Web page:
- Want to own stocks of Etsy for exposure to the e-commerce sector?
- Evaluate different brokers’ offerings for your trade.
- Learn which order type is suitable for your strategy.
ETSY (NASDAQ: ETSY) is a global, online marketplace selling vintage and custom goods. With over 2.8 million small businesses selling through their platform, the company has experienced impressive success, differentiating itself from commerce giants like eBay and Amazon.
Scroll down for your complete guide to buying Etsy stock.
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Founded in 2005 by Rob Kalin, Jared Tarbell, and Haim Schoppik, Etsy has headquarters in Brooklyn, NY. The company has subsidiaries operating in European and Asian markets. In addition to an online marketplace, Etsy offers a payment platform and advertising services. Major competitors include Amazon, eBay, Shopify, Alibaba, Poshmark, and Rakuten.
Where to buy Etsy stock
Still not sure about which stock broker to use? Check out our broker comparison to compare fees, tradable assets, and more.
Step 1: Open a trading account
Before you decide to get into the market to trade Etsy stock, you're going to need to find a broker that gives you access to the market. Here is what you need to look for when selecting a prospective broker.
Brokers offer commission-free trading to compete with trading apps like Stash, Webull, and Robinhood. Today, there's no reason why you should spend a cent on commissions with so many discount brokers offering you commission-free trades.
Fractional share trading
A single share of Etsy stock will take up a sizable portion of a small account. As a result, you put your entire account at risk with one trade and that's not a good idea. Fractional shares make it affordable to take a position in an expensive stock without exposing you to excessive levels of risk.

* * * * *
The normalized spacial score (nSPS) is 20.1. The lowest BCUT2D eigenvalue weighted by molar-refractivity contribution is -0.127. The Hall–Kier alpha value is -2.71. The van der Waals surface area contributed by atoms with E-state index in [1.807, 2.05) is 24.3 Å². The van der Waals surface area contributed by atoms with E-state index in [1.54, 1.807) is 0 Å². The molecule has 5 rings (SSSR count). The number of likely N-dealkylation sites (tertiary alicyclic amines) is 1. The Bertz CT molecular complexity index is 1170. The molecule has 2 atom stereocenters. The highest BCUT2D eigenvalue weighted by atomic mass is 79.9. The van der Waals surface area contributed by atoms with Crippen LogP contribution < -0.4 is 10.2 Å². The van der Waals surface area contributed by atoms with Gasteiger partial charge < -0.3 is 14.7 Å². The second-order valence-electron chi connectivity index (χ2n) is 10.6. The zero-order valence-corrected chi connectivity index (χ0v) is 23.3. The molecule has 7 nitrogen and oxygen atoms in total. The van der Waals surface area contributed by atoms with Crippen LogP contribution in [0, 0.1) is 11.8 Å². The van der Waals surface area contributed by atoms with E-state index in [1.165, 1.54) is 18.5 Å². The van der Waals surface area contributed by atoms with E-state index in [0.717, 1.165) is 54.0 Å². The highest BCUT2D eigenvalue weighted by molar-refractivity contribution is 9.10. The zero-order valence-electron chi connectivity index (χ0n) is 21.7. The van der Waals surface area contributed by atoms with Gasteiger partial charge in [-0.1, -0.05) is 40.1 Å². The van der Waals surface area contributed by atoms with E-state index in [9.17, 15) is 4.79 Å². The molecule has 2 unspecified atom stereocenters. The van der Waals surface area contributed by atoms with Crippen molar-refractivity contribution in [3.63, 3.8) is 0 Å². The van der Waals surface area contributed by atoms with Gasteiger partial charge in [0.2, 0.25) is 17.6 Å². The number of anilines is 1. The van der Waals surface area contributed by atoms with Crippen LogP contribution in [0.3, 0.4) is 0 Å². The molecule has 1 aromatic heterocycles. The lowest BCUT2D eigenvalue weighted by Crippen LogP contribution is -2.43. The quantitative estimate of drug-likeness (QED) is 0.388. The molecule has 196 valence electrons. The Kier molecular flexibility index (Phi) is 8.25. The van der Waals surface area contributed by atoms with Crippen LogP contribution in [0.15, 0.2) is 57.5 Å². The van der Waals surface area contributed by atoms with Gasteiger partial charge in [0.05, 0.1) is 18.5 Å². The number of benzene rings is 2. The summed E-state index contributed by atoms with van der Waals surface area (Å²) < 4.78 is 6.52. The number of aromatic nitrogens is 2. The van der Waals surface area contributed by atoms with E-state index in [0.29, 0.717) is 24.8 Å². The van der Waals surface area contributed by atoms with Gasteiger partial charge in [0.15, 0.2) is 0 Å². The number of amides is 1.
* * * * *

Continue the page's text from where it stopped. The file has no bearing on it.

Low account fees
Before settling on the right broker for your trading account, compare the fee schedules between firms. Check on the charges for inactivity, monthly account usage, and transaction fees.
With margin trading, you can buy a larger number of shares using your broker's money. It's a great way to grow a small account, but trading on margin is very risky — especially if you are an inexperienced trader — and you could end up losing more than your account balance if the trade goes against you.
Real-time data and charts
You'll get charting as standard with your trading platform. However, the market data can lag by up to 15 minutes. To get live market data for day trading, you'll need to pay for access.
Step 2: Transfer funds to your trading account
Brokers accept debit cards and bank wire transfers for deposits. It's important to note that you may experience an initial delay in funding and withdrawal from your account: it can take a couple of days for the funds to clear into your account, and your first withdrawal may also take a few days to complete. Ensure you prepare yourself for the extended waiting period.
Step 3: Decide how much you want to invest
How much can you afford to lose in the market? Never fund your account with your life savings or your kid's college fund. Only work with money you can afford to lose.